The lesson here is often misunderstood. The thing to take away is not that you need to create mindbogglingly extravagant content like Red Bull, but simply that Red Bull stopped talking about themselves and started focusing on things that genuinely interested people. In doing so, they became much more attractive and captured attention.
Interesting infographics, entertaining short videos and well-written/informative blogs are all budget-efficient mediums for branded content.
Better SEO strategies
There are also SEO benefits when you let go of the traditional outbound brand messaging strategy in favour of an inbound ‘branded content’ approach. It’s an incredibly efficient way to get more sites linking to you and more people creating online buzz… both important signals of value in Google’s algorithm.
If your digital strategy is too prescriptive and you try to sensor everything outside of your brand guidelines, you are in fact throttling the creation of the very commodities which can help you to reach more customers through search engines – natural back-links, social engagement, brand mentions etc.
But more to the point, you simply won’t be able to sensor and micro-manage it effectively. You can’t fight the tide of social media, review sites and user-generated content platforms. Instead of working against consumer behaviour online, you need to dedicate time to working with it. Facilitation is more efficient and more effective.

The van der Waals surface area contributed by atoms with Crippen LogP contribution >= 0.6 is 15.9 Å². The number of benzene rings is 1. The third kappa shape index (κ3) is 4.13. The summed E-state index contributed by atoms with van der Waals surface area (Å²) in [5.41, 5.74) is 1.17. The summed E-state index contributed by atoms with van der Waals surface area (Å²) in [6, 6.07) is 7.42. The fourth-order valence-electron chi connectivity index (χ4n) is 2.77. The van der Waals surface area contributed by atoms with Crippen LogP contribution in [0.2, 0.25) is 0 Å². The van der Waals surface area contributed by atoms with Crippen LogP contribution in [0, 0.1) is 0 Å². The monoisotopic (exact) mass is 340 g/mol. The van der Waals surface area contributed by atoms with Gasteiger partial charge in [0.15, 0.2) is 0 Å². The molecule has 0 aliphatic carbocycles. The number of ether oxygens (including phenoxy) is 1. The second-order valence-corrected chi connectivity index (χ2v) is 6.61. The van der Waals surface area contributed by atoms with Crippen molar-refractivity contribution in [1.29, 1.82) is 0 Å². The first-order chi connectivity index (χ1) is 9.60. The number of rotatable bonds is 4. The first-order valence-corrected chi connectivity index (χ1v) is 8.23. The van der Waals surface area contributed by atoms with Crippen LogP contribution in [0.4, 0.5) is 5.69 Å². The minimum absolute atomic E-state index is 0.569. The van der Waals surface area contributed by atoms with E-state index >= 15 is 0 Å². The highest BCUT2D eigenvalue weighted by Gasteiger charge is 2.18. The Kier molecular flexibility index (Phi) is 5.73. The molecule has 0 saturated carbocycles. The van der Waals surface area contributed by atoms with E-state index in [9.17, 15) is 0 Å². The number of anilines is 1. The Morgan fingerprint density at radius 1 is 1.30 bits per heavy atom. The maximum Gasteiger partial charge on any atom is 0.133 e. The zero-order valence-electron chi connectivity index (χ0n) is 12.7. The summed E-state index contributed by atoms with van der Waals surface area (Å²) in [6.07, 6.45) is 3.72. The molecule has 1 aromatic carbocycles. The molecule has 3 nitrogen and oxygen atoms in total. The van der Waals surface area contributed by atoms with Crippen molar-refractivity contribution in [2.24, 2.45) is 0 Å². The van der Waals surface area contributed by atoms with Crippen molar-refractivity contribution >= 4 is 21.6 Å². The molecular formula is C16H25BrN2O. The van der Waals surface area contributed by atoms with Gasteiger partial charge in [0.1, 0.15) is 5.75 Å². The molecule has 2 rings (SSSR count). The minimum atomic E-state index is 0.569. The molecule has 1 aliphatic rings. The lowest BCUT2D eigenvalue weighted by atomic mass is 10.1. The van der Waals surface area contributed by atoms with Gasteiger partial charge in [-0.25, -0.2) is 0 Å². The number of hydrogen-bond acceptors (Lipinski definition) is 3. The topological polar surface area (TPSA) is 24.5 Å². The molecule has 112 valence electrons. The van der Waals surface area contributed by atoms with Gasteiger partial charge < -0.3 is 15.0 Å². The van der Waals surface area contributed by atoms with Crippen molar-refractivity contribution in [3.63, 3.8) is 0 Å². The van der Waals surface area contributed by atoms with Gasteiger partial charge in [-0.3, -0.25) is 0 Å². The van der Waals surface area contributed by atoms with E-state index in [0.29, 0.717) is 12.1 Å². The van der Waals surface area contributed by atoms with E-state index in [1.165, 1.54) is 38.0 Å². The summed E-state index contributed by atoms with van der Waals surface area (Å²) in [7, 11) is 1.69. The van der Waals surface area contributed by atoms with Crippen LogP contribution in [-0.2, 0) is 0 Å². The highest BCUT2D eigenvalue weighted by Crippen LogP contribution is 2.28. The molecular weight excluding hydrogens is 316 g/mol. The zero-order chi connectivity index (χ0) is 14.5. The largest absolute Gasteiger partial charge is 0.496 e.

Perhaps what’s at the heart of your marketing output is not at the heart of your marketing success.
True to the ’80-20’ rule which dogs most aspects of our working lives, you may well find that you’re putting 80% of your efforts into brand-heavy campaigns which only generate 20% of your results. Conversely, you may only be spending 20% of your digital resource on what your brand manager would consider ‘fringe’ marketing, but that could be generating 80% of your engagement and mind-share.
One thing is for sure. if you are not specifically dedicating any of your time to branded content or the management of user-generated content then you are almost certainly missing a trick. It’s ultimately up to you where you draw the line, but perhaps more of your time could be spent creating engaging experiences rather than interrupting them. Forget your brand… just educate, entertain or make something easier for your customers. They’ll love you for it and so will Google.
Traditional brand-centric marketing wasn’t born out of guess-work, so it’s important that we never forget the lessons learned there. However, with digital marketing constantly creating new opportunities and disrupting the marketing landscape, we can’t be so naïve as to think that all traditional marketing philosophies are sacrosanct.
There was a time when it was considered heresy to suggest that the Earth was not at the centre of the universe. It feels a little bit like that with brand being revered as a nucleus which must be placed at the core of every marketing strategy. More and more, those brave enough to question this orthodox thinking are the ones reaping the benefits.